Best in the world! The British brickie and cabinet maker who won gold in world skills Olympics
A session with Team GB psychologists helped them to the top of the podium
Paul Gallagher is a reporter for the Independent and Independent on Sunday having joined the group in 2012. He has previously worked for the European Voice, Daily Mirror and the Observer and been based in Brussels, Belfast, Tokyo and London.
Wednesday 10 July 2013
Great Britain has added to its Olympic gold medal haul thanks to the world class handiwork of a bricklayer and cabinet maker.
Building on the success of London 2012 the nation's best apprentices triumphed at the Skills Olympics in Leipzig. The winners revealed a session with Team GB psychologists helped them to the top of the podium.
Bricklayer Ashley Terron took gold and secured a record number of points in his event. The 21-year-old from Warrington had 22 hours spread over three-and-a-half days to build a German-style arch, an eagle with a crest and the Brandenburg Gates. Using around 800 bricks, the designs earned him an 89.3 per cent rating from judges, the highest ever in the bricklaying discipline.
Speaking as the team celebrated their last night in Germany before flying home, he told the Independent: "I trained a year and a half for this, making sacrifices along the way. A week spent at Loughborough University with the same sports psychologists that Team GB used before the Olympics also really helped.
"We looked at all aspects of the mental side of competition - techniques to calm down when you might get anxious, things to do to take your mind elsewhere. I learned a lot that week."
Mr Terron, the third generation of a building family and who has just graduated from the University of Salford where he had been studying construction, has been proudly telling friends he is now "the world's best brickie".
He said: "I've got the medal beside my bed and wake up to check it's still nice and shiny in the morning. To win gold in bricklaying is just amazing. It still hasn't really sunk in that I am the best young bricklayer in the world."
Mr Terron said his former headmaster had tried to dissuade him from going into the industry. "He pulled me to one side and said 'why do bricklaying? You're a bright lad.' I was pretty offended given my family history. I'd say to him 'look at me now'.
"I want to show the UK how apprenticeships and vocational training can enable young people to gain a real qualification and a real future. I've learnt a lot from my dad and brother and the three-year apprenticeship, and hopefully this will lead on to other things, maybe working abroad or setting up my own company."
Cabinet maker George Callow also won gold at WorldSkills 2013, defeating 23 rivals, and was also named "best of nation" among the 33 apprentices who formed Team UK in an event that tests the skills of trainees at the workbench or in the factory. He told the Independent how a 5th birthday present of a hammer and screwdriver set him on the path to gold in Germany.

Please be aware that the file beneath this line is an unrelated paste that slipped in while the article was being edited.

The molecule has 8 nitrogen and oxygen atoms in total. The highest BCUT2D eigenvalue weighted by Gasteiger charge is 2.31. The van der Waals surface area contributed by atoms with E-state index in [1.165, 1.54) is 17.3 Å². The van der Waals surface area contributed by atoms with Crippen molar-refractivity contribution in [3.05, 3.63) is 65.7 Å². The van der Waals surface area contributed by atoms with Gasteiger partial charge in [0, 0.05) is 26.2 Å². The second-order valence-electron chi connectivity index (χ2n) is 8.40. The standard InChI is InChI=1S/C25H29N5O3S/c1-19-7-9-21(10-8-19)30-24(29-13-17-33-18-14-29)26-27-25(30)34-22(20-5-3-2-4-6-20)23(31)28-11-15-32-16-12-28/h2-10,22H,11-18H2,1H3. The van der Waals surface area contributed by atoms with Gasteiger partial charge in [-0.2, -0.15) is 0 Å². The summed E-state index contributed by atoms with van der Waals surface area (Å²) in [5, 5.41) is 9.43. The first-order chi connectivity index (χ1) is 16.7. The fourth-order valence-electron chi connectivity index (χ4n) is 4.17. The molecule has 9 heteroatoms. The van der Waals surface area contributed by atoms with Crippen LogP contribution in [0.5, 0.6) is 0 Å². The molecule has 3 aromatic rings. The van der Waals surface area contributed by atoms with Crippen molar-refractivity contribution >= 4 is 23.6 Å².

"It might not be your average five-year-old's birthday gift but it was great for me. I always knew I wanted to go into woodwork from a very young age. My dad used to do lots of work around the house and I'd be joining in with my tools. Then I started making wooden toys and eventually go-karts."
Mr Callow, 21, from Chichester in West Sussex, praised his teachers at Chichester College who pushed him to fulfil his ambitions. He divided his apprenticeship between the college and Rolls Royce where he worked on walnut dashboards for the luxury car.
Any dreams of following in the footsteps of the great furniture makers Thomas Chippendale and George Hepplewhite and creating a company synonymous with his surname must wait as he returns to Cimitree Furniture in Hampshire, where he is employed as a junior cabinet maker. "They're a fantastic company and I still have a lot to learn," he said.
Mr Callow's grandfather was also a cabinet maker but died before he was born. A small plane and hammer, the only tools that remained from the kit that belonged to his grandfather, were given to him by his grandmother and Mr Callow used them to help make an oak bureau that won him top prize in Leipzig.
Team UK won 23 awards in total, including a silver and three bronze medals, at the four-day event which more than 1,000 apprentices from 54 countries in 46 different disciplines. Welding, car painting, joinery and floristry were among some of the other categories.
David Cameron said: "British ambition and ingenuity has once again taken on and beaten the best in the world and I extend my congratulations to Team UK."
Ann Watson, managing director of skills organisation EAL which supported Team UK at the event, said: "They are heroes and heroines, each and every one of them."
The next Skills Olympics tales place in Sao Paolo in 2015.
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